Wednesday, July 18, 2007

What it Takes to be a Succussful Entrepreneur

Many experts in business consulting claim that it takes certain characteristics and personality traits to be successful in running a business. But, what are these traits? Do you need to have them all? Can you still be successful without having any?

Although these questions are hard to answer, and most likely everyone will have a different answer, there are certain traits that seem to be agreed upon over and over again.

Successful entrepreneurs are chock full of the knowledge required to start up and run a business. They take classes, read books, research and talk to other successful business owners. They also have detailed business and marketing plans in place, even if they don't need to present these plans to a bank for a loan. They realize the importance of a solid foundation before they even think about opening up their doors. Please, don't dive head first into a business venture without first securely fastening your safety vest.

After you have the basics down, there is that little thing known as personality. We all have a personality (well hopefully!), but certain personality traits seem to constitute what makes a great entrepreneur vs. a mediocre one. Are you a people person? Can you talk to strangers with ease? Are you open, honest and sincere? Do you have good listening skills? Are you aware of opportunity wherever you go? Are you hard working and willing to put in long hours? Can you take stress and turn it into a challenge? Do you have passion? Do you have drive? Taking a sincere look at what qualities you do have and which ones you don't will help you in deciding if owning a business is really the right thing for you.

Once entrepreneurs start a business, they usually grasp the concept that building relationships with prospective cleints will ensure long-term business growth. After all, relationships are the heart of any business community. Yet, many don't realize the importance of utilizing current clients and employees as partners in a different kind of business relationship. Start employing the givers gain approach with clients (the adage of give and you shall receive) and be instrumental in driving their success beyond your product or service. This could mean something as simple as referring them out to prospects whenever possible. Remember, helping others will not only give you that gratifying feeling of "I did something nice for someone else!" but you'll be rewarded tenfold.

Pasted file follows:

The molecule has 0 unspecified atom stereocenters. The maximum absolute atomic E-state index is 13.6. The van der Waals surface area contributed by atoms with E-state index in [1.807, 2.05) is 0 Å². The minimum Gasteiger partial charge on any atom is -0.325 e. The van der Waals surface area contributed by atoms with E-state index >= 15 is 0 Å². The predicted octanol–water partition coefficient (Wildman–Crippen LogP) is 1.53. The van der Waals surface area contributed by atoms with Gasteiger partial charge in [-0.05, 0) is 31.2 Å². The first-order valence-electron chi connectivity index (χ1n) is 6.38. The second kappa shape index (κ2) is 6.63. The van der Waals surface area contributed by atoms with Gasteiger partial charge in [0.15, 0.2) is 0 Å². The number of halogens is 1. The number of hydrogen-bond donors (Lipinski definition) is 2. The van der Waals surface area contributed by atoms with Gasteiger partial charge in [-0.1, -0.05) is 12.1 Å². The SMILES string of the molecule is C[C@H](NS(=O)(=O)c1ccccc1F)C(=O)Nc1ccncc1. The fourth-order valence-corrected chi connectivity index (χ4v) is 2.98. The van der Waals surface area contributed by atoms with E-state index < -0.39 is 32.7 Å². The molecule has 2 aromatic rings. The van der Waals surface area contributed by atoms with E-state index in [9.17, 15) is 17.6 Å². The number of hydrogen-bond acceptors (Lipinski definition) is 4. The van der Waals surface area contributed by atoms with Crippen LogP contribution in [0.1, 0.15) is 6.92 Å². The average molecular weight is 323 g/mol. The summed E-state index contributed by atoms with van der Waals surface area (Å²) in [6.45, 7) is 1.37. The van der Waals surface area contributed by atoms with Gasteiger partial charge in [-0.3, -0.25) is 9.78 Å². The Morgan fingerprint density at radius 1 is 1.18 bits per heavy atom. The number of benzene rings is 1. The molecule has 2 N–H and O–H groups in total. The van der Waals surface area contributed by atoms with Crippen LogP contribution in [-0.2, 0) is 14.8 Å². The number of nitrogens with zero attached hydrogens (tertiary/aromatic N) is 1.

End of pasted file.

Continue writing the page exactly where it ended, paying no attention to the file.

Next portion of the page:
Employees can be your partners as well. View them as equals and not subordinates. Listen to their ideas and trust in what they have to say. Encourage them to give constructive criticism about projects. They are at times the frontline of your business and could very well be beneficial in helping your business to grow. Treating them as partners also promotes goodwill and loyalty within your company. I've read in many different articles that employees don't leave because of the company; they leave because of their boss.

All entrepreneurs are different in personality and how they want to run their business, but certain traits will keep some from just barely breaking even and others rising to the top. What kind of entrepreneur do you want to be?

Laura Schutz

Tuesday, July 3, 2007

Why Advertising Just Isn't Enough

Can't I just advertise in a newspaper to market my business?

This question was asked a while ago and I thought it was relevant enough to talk about.

Yes, advertising in newspapers is a great way to market your business, provided you have the budget to do this frequently (read: on a weekly or semi-monthly basis) in several different papers in your target area. Problem is, this can run you a couple thousand dollars a month and might not even give you the return on investment (ROI) that you're looking for.

There's another problem with just advertising in newspapers. Even if every single person in your target area reads the paper, many are now going online to read the news, and that could mean your ad might get missed entirely.

To really market your business though, you need to reach out to potential customers from many different angles. Why? Because this will ensure that you will reach every possible person in your target area, therefore giving you the best possible chance to keep your business thriving and growing in the long-term. Full-service marketing includes not only advertising, but public relations campaigns, direct mail pieces and online marketing.

It sounds pricey, and it is. You need to design and get printed the direct mail pieces, as well as buy the materials to send them out. Sure, you can write your own press release, but is it good enough to be newsworthy? You can also do online marketing yourself, but do you have the time and the knowledge to really get your name out there when the internet is already flooded with millions of businesses worldwide?

When you're a relatively small company, affording a marketing program seems nearly impossible, especially when you want to hire the professionals who have the expertise to really give you that ROI.

This is essentially why the owners of BBG&G Advertising started They've watched for years as smaller companies struggled to afford the effective marketing campaigns that bigger businesses already have. Our job here at is to give you that marketing campaign for only a few hundred dollars a year. You and other small businesses can team up to evenly spread out the expensive costs and compete, finally, with larger businesses. After all, local business is what our communities are all about. Thanks Walmart, but we'd rather shop at Joe's Pharmacy and Convenience store for our needs.

Laura Schutz